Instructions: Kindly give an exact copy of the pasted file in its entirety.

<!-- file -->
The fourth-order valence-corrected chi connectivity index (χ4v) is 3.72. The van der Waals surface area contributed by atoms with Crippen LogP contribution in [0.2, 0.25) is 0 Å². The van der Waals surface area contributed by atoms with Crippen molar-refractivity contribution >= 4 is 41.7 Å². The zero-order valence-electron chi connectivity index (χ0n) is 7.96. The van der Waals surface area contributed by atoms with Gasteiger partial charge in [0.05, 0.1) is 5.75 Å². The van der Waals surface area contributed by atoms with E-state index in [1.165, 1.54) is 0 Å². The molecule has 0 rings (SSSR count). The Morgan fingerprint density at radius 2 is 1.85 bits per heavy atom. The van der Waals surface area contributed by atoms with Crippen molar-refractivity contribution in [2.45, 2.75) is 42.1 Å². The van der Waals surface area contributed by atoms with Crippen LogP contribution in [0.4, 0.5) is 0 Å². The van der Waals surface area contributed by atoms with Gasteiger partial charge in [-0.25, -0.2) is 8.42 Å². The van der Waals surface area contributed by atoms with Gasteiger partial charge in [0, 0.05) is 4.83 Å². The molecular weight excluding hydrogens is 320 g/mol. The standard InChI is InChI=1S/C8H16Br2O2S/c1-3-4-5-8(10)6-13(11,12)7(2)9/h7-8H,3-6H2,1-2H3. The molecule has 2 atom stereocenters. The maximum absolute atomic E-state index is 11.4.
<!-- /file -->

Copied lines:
The fourth-order valence-corrected chi connectivity index (χ4v) is 3.72. The van der Waals surface area contributed by atoms with Crippen LogP contribution in [0.2, 0.25) is 0 Å². The van der Waals surface area contributed by atoms with Crippen molar-refractivity contribution >= 4 is 41.7 Å². The zero-order valence-electron chi connectivity index (χ0n) is 7.96. The van der Waals surface area contributed by atoms with Gasteiger partial charge in [0.05, 0.1) is 5.75 Å². The van der Waals surface area contributed by atoms with E-state index in [1.165, 1.54) is 0 Å². The molecule has 0 rings (SSSR count). The Morgan fingerprint density at radius 2 is 1.85 bits per heavy atom. The van der Waals surface area contributed by atoms with Crippen molar-refractivity contribution in [2.45, 2.75) is 42.1 Å². The van der Waals surface area contributed by atoms with Crippen LogP contribution in [0.4, 0.5) is 0 Å². The van der Waals surface area contributed by atoms with Gasteiger partial charge in [-0.25, -0.2) is 8.42 Å². The van der Waals surface area contributed by atoms with Gasteiger partial charge in [0, 0.05) is 4.83 Å². The molecular weight excluding hydrogens is 320 g/mol. The standard InChI is InChI=1S/C8H16Br2O2S/c1-3-4-5-8(10)6-13(11,12)7(2)9/h7-8H,3-6H2,1-2H3. The molecule has 2 atom stereocenters. The maximum absolute atomic E-state index is 11.4.